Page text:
• Emma

    Hi Sheryl,

    Your blog posts are absolute gold. I appreciate that you examine anxiety from psychological and spiritual perspectives. My question for you — and I’m not sure whether or not you’ve addressed this anywhere else — is what kind of advice would you give someone with relationship anxiety (and general anxiety I suppose) going on a trip with their significant other for the first time? Spending this time alone with him, in a foreign place, outside of my comfort zone, with no place to hide … just him and I, fills me with fear and dread, “oh no’s” and “what if’s” and fear of not being able to cope while I’m there… to the point where I almost want to pull the chute on this trip next week. Even the smallest suggestion would be infinitely appreciated.

    God bless Xx

  • Confused Wife

    Hi Sheryl,
    After doing OYH and TIY with you, I am still left wondering about the comments above, regarding outgrowing a relationship? My own counselor has brought that up to me several times during our sessions over the past 2 years. As it seems our marriage and relationship has been stuck/stagnant for so very long. We feel a familial love for each other (like brother & sister). Yet, we have really no sexual or romantic feelings for one another any more. So often it feels like we just co-exist and co-parent the children. I often feel like I don’t really have a spouse anymore. We’re just always so exhausted with young kids that we have no energy for our own relationship at all. And if we ever do have energy for it, neither of us feels compelled to “be a couple”, and not just sexually, but in all ways.
    Do you have any further advise about “outgrowing” a relationship?
    Any articles or books to recommend regarding this?
    It’s left me really confused.
    Thank you for your help.

  • Savina

    What a blessing to have found this blog and this particular post, along with the several honest comments and sharing. I thought I was the only one in the world that felt what I now see is called “relationship anxiety”. I have felt it ongoing with my present relationship. It’s always been there. I’ve broken up with him, but then I really miss him and we always navigate back to each other. I have almost exploded my head thinking about it over and over and doubting myself. I have shared my feelings with other people in my life, and I never found anyone else that felt this way…..until here and now. Thank you so much for allowing this space. It has given me much insight into myself.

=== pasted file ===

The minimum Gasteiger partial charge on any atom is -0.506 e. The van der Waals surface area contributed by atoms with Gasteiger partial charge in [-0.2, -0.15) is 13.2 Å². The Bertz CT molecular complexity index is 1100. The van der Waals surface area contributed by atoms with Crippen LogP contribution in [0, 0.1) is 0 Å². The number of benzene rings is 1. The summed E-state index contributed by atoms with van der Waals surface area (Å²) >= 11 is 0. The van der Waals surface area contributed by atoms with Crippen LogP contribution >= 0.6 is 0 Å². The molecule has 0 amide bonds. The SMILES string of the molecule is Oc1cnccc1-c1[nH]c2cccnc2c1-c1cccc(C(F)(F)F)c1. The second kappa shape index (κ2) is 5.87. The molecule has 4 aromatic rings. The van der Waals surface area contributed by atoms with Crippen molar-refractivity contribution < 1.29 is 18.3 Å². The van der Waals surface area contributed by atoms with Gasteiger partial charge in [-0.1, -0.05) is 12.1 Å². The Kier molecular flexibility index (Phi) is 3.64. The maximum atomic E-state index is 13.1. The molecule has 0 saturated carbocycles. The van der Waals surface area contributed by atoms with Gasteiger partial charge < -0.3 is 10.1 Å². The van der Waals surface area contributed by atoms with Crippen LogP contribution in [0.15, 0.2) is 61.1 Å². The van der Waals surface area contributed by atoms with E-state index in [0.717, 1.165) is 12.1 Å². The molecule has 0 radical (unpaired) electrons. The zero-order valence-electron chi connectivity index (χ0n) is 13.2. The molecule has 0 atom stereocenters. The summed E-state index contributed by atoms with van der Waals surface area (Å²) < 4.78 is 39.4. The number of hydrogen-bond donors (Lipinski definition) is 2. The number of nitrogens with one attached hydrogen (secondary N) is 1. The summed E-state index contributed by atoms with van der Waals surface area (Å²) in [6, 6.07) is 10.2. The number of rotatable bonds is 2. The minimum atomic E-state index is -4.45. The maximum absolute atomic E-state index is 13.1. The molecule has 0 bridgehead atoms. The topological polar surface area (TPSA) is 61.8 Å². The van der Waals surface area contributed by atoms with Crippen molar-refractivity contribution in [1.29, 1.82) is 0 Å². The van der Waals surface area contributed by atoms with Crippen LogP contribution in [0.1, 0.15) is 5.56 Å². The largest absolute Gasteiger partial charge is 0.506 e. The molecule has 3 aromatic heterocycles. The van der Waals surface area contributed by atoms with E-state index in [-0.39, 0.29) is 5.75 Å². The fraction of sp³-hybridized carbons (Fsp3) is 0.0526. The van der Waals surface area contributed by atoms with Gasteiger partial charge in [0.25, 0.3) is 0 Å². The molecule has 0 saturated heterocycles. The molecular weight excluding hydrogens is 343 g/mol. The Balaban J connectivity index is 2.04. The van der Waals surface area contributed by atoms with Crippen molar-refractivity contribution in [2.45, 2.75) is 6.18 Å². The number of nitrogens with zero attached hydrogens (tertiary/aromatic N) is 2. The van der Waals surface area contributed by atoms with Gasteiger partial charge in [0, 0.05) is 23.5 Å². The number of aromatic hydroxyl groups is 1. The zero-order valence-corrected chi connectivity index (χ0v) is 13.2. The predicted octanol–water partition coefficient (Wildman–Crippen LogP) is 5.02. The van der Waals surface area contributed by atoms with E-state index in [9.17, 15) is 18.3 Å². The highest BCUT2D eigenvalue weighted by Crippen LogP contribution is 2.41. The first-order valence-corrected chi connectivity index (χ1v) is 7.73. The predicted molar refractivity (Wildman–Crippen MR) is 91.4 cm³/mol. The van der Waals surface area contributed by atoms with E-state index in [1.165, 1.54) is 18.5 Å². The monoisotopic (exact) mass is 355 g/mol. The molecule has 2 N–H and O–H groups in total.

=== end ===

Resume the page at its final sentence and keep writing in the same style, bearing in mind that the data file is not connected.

• Amanda P.

    Sheryl,
    I just wanted to Thank you for this website. I am so happy that I stumbled upon it. I, like many of these people who have commented already seem to have woken up one da suddenly feeling overwhelmed with anxiety. I have been having it for about three days now wondering if I really want to be in the relationship that I am in. We have such a good relationship and he is the most amazing guy in the world and I know that there is no one better yet I still find myself questioning the relationship. I ask myself if I am convincing myself to want to be with him because I am scared to be alone, sometimes I feel as if I would be okay without him but then When I talk to someone and they say then just break up with him I burst into tears. Before this anxiety of being with him hit I felt so in love and he was constantly on my mind. sometimes I feel like he is too good for me and that I don’t deserve someone as wonderful as him. I just want these thoughts to go away and I want to be happy again but I don’t know how to get rid of these irrational thoughts.
    Any suggestions?

    • You can’t get rid of thoughts. You have to learn to work them through and attend to them effectively. That’s what the course will help you do (and so much more).

  • Hailey

    I absolutely love your articles, Sheryl! What do you do if your boyfriend recently broke up with you because he says that he needs time to become a better person (and so do I!) but he still loves you and you both eventually probably want each other back? Sometimes I feel like he is scared to love and does not know how to do it in the way that I do. I know I have a lot of relationship anxiety to get over still, but I don’t know what to do in my situation anymore. We have no red flag issues, truly, he just sometimes did not treat me as well as he could have but I think it was circumstances more than anything else! We are working on everything individually now.

  • Thank you for sharing the incredible work you do. I really enjoyed your blog post. This line in particular:

    ‘the pain is so great that we’re inspired to learn skills and grow parts of ourselves that we never needed to grow otherwise.’

    The quote beautifully describes the transformative power of psychotherapy; when a fearful bud opens and becomes strong and graceful because its need to grow has made it so, this is the blessing.

    I came across your website when I was undergoing a number of transitions simultaneously. (Last summer, I got married, moved to Oman from the UK and then decided not to continue teaching but to start writing a novel instead – You may recall I commented on your article about ‘spark’ and changing career.)